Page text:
Preferably, a nest 14 is formed into one face of body 12 as seen in FIG. 1. Nest 14 may be useful for centering an integrated circuit package over body 12 and at least partially restraining lateral movement of the integrated circuit package. Nest 14 may take the form of a shallow depression or surface that has a lower elevation than the surrounding portions of body 12. A plurality of contact structures 16 are arrayed over a face of body 12 in order to provide a conductive path between the leads of an integrated circuit package and external circuitry. Accordingly, contact structures 16 include a contact surface 18 that is positioned to electrically engage leads when the integrated circuit package is in position over interposer 10. Contact structures 16 are positioned over body 12 so as to have a pitch P1. The pitch of an array of contact structures is defined herein as the distance between a point on one contact structure and the corresponding point on the nearest adjacent contact structure.
FIG. 2 depicts one example of an integrated circuit package 20 that may be used in combination with interposer 10 of FIG. 1. Integrated circuit package 20 includes a body 22 that substantially encases an integrated circuit assembly such as a semiconductor die. Body 22 is constructed of, for example, a resin or polymeric material that insulates the semiconductor die and protects it from environmental conditions. Accordingly, the semiconductor die is not visible in FIG. 2.
The semiconductor die is attached to a lead frame which includes an array of leads 24. The leads 24 emerge from body 22 and are therefore at least partially exposed to the surroundings. Accordingly, leads 24 allow signals or power to be supplied to the internal circuitry of the integrated circuit. As seen in FIG. 2, the leads have a pitch P2 that is defined as the distance between a point on one lead and the corresponding point on the nearest adjacent lead. It can be understood that if the contact surfaces 18 are to be placed in contact with leads 24, pitch P1 of contact structures 16 should be substantially equal to pitch P2 of leads 24. Integrated circuit package 20 has leads 24 that emerge from body 22 at two of four edges thereof. Other integrated circuit packages are configured differently, and have leads on as few as one edge or as many as all edges thereof.
While the embodiments disclosed herein are generally discussed in reference to their use with integrated circuit packages, it should be understood that the invention extends to any other chip packages and other semiconductor structures that may be temporarily connected to external circuitry. The specific configuration, dimensions, and composition of the semiconductor structures and their accompanying leads are not critical to the invention. Indeed, the interposers of the invention may be adapted for use with substantially any array of leads of a chip package or semiconductor structure.
FIG. 3 illustrates the interposer 10 of FIG. 1 as viewed from the opposite side as the view of FIG. 1. In this embodiment of the interposer, segments of conductive tape 26 extend from respective contact structures 16 seen in FIG. 1, wrap around the edges of interposer 10, and terminate on bottom face 28 seen in FIG. 3. A terminal contact point 30, which is a site that can be connected to conventional sockets, probes, pins, or the like of a testing device or other external circuitry, is formed on each segment of conductive tape 26.
The terminal contact points 30 are preferably arranged in a staggered formation across bottom face 28. One example of a staggered formation is seen in FIG. 3, and provides that the pitch P3 of terminal contact points 30 is greater than pitch P1 of contact structures 16. Of course, terminal contact points 30 may be arranged on interposer 10 according to patterns other than that depicted in FIG. 3. Staggering the terminal contact points across a face of the interposer or at another location can result in a pitch of the terminal contact points that may be at least two to three times greater than the pitch of the contact structures. Another factor that may contribute to the increase in pitch is that the leads 24 may diverge as seen in FIG. 1 as they extend across body 12 and away from contact surfaces 18.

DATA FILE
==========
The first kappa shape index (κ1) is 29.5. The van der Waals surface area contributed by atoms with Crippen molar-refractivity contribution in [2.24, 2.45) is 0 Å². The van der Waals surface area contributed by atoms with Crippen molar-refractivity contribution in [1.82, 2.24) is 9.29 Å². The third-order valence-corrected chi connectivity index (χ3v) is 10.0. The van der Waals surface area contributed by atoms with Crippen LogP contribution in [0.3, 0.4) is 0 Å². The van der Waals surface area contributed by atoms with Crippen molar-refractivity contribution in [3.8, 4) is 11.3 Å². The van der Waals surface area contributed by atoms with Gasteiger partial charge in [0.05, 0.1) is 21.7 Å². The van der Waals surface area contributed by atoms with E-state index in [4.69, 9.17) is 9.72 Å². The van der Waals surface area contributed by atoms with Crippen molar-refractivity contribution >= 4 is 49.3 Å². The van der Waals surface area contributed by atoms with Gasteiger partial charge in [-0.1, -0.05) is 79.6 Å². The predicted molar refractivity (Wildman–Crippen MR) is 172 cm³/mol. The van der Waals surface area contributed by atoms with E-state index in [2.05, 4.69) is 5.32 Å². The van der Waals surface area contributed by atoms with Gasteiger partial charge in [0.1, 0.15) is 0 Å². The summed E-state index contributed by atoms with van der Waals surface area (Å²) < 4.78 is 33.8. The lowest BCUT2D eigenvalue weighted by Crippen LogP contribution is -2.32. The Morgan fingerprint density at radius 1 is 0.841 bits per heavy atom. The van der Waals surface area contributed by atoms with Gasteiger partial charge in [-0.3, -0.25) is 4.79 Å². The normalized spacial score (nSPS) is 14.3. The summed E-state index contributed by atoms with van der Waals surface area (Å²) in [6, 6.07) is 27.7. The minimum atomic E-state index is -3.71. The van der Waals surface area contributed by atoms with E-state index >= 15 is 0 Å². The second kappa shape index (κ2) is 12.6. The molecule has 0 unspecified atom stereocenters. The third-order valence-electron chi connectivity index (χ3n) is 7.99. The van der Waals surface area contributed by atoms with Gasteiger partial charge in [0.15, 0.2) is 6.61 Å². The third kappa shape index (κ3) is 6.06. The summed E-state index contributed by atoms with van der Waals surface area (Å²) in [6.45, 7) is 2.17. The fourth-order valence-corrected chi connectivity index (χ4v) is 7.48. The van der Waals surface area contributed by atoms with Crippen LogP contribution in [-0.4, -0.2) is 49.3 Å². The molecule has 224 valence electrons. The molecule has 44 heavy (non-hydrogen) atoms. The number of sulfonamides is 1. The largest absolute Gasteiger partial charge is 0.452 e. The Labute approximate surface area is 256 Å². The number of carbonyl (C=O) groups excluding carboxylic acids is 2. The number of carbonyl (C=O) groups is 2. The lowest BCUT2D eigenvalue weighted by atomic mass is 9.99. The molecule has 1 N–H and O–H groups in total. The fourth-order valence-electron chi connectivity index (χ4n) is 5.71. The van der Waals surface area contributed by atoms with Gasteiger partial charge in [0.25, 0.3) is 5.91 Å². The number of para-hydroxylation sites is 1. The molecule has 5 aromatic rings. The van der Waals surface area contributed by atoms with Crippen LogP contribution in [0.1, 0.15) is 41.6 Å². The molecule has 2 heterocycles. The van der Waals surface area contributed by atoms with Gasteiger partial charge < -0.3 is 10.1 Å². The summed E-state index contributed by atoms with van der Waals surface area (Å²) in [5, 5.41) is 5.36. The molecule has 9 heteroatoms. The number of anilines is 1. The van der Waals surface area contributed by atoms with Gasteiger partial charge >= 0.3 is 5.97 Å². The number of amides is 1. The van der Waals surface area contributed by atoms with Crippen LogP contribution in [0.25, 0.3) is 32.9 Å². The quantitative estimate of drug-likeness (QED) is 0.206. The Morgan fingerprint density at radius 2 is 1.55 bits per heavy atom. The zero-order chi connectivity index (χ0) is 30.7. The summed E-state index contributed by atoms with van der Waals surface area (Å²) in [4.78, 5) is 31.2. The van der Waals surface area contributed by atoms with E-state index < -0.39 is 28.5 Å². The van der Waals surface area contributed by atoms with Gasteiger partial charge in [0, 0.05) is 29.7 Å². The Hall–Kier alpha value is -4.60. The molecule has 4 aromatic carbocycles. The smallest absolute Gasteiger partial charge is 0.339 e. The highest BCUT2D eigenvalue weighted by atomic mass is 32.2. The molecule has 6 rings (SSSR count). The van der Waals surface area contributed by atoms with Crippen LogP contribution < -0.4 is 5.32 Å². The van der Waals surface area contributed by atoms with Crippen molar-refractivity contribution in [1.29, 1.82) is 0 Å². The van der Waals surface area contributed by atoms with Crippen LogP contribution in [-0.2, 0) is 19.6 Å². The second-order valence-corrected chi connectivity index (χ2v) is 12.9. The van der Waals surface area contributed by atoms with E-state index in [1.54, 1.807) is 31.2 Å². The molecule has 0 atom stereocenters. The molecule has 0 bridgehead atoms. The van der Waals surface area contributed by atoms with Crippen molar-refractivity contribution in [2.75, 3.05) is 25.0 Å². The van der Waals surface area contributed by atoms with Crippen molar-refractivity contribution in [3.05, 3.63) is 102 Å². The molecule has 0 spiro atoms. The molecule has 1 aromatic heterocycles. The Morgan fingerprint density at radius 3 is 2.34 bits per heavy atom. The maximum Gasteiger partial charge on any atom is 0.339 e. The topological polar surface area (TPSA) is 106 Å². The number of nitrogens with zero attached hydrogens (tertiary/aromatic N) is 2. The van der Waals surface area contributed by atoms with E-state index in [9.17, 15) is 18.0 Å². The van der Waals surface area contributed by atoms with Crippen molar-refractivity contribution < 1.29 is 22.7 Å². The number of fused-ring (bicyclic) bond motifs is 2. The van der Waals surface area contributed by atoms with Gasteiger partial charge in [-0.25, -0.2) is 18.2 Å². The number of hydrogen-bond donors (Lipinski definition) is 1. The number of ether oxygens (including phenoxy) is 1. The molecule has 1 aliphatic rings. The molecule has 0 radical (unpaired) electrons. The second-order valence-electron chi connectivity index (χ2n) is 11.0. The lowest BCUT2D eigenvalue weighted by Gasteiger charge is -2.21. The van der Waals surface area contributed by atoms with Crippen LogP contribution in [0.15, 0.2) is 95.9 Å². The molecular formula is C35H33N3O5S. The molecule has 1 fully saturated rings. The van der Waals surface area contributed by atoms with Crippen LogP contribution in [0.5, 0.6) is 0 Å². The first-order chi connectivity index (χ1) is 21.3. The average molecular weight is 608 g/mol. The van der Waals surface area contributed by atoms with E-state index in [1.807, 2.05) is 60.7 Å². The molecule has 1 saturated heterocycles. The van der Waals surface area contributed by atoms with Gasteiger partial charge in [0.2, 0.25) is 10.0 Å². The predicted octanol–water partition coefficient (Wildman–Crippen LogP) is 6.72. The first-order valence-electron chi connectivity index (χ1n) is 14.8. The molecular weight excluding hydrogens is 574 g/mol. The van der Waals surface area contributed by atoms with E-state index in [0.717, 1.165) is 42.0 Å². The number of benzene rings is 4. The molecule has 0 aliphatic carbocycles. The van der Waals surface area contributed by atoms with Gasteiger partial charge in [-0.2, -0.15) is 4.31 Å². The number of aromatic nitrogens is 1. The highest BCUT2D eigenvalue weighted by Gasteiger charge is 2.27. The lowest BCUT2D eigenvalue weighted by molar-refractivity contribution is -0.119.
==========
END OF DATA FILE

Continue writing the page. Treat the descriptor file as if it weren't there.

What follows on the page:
FIG. 4 depicts an electrical contact assembly in which an integrated circuit package is electrically connected to external circuitry using interposer 10 of FIG. 1. Contact structure 16 is formed over body 12 and includes raised member 32 that extends away from body 12. Preferably, raised member 32 is at least partially composed of a dielectric material and projects away from body 12 to terminate at a top surface 34. Accordingly, contact structure 16 is a protruding contact structure. Raised member 32 preferably includes silicon or a silicon containing material and may be formed from the same material as body 12. Indeed, raised member 32 may be integrally formed as a part of body 12. A conductive layer 36 is deposited or otherwise formed over top surface 34 of raised member 32. Accordingly, conductive layer 36 is in a position to electrically engage lead 24 when integrated circuit package 20 is positioned over interposer 10.
Conductive layer 36 includes a conductive material that preferably is durable, has good electrical properties, and can repeatedly make contact with a lead without being significantly worn or eroded. Examples of suitable conductive materials include, but are not limited to, titanium, titanium silicide, beryllium, copper, tungsten, gold, palladium, and alloys or combinations of the foregoing.
A trace 38 preferably extends from conductive layer 36 over a surface of body 12 and/or raised member 32. Trace 38 has an end 40 that is adapted to be connected with a conductive structure such as a wire bonded lead, conductive tape, a non-bonded lead, or the like. Trace 38 may comprise the same conductive material as conductive layer 36 and may simply be an extension of conductive layer 36.